In 2015, the national cremation rate surpassed the casketed burial rate for the first time in U.S. history. Since then, Resurrection Cemetery promptly began laying plans to better serve their cremation clients. The Modern Memorial Movement According to the Cremation & Burial Report released in 2022 by NFDA (National Funeral Directors Association), the national cremation rate is currently hovering around 60%. NFDA projects the rate to climb to nearly 80% by 2040.

Meeting the Need Resurrection’s latest endeavor to respond to the growing preference for cremation is dubbed the Mausoleum of the Saints Cremation Garden. A unique and serene place of remembrance beautifully sited on the southeast corner of the property.

Tim Burrows, the Director of Resurrection Cemetery, played a key role in the planning and implementation of a venture to create an array of cremation memorialization options for Resurrection’s clientele. In Burrow’s words “…the main catalyst for this project was seeing how well received our first cremation garden was in the community. In 2017, we opened the Prince of Peace Cremation Garden which provided roughly 150 cremation memorials and 350 cremation niches. The success of this garden prompted us to evaluate where our next memorial space would bloom. Once we defined a space, we were off and running.”

The journey began with an architectural rendering commissioned by Michael Chilcote, General Manager & COO of the Mt. Elliott Cemetery Association. Chilcote stated that “…we wanted to serve the desire for personalization in memorialization, offer additional inventory without over-saturation, and preserve the peaceful tranquility of the space adjoining our existing mausoleum.”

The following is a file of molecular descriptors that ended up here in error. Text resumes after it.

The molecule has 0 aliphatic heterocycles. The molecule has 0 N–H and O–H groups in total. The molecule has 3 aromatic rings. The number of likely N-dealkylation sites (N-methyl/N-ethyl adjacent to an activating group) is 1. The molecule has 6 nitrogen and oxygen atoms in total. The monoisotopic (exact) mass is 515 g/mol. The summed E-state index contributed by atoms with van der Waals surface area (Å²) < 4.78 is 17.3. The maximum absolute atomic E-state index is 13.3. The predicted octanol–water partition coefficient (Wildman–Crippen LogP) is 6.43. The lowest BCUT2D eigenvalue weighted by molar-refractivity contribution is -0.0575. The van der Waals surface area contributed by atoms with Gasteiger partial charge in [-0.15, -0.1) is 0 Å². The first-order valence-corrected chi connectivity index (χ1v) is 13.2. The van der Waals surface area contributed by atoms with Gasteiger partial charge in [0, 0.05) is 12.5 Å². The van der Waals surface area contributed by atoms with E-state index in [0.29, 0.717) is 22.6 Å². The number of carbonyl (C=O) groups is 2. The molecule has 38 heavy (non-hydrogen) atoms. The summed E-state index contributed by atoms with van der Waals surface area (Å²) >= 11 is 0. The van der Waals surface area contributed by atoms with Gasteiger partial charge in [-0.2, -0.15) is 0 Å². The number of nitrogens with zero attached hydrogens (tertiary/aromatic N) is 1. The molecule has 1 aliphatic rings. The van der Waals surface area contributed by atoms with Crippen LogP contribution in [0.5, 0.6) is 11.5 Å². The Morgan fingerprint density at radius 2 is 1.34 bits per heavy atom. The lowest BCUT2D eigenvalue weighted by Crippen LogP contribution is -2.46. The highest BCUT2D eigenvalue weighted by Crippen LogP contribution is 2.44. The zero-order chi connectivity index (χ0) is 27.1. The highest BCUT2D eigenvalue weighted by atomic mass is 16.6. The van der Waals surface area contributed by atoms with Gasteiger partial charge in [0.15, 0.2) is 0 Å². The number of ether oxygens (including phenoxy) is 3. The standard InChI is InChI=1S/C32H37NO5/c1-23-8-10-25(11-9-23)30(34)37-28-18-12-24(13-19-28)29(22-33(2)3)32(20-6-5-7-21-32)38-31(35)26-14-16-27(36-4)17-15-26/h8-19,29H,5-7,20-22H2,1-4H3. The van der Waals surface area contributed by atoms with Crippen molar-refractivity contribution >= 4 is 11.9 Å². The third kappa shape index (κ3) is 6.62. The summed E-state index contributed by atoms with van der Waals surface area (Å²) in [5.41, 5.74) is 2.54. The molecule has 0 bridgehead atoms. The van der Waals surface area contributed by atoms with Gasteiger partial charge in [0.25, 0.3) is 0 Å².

Mekus Tanager, an internationally recognized planning and design firm, rendered a memorial garden concept with an emphasis on beautiful aesthetics and meaningful functionality. At first, the concept only included a Pre-Assembled OssuariumÒ, a decision inspired by the memorial they installed at Mount Elliot Cemetery in 2019. However, as planning continued, Chilcote noted “…the concept grew a lot from the original thought…” and they decided to add two radiused wall columbaria and an additional straight columbarium wall. A later design evolution produced a statue feature of the Holy Family atop the OssuariumÒ. Inspired Artisans, a fine art studio in Milwaukee, Wisconsin, was commissioned to craft the statue. For Chilcote, it was important to “interweave the contemporary style from the existing mausoleum into the new garden” making for a seamless transition from indoor to outdoor spaces.

Once the concept was completed, Eickhof Columbaria, a columbarium manufacturer based in Crookston, Minnesota, joined the project team. When interviewed about their selection process Chilcote shared that Eickhof is “…a leader in cremation products and their reputation through the years speaks volumes.” As one of the first companies to solely focus on columbaria “…their designs are not just cookie-cutter,” Chilcote continued, “…they produce elegant, curved columbaria that speak softly. The technology integrated into the hardware behind the scenes was also important to us from an operational standpoint.”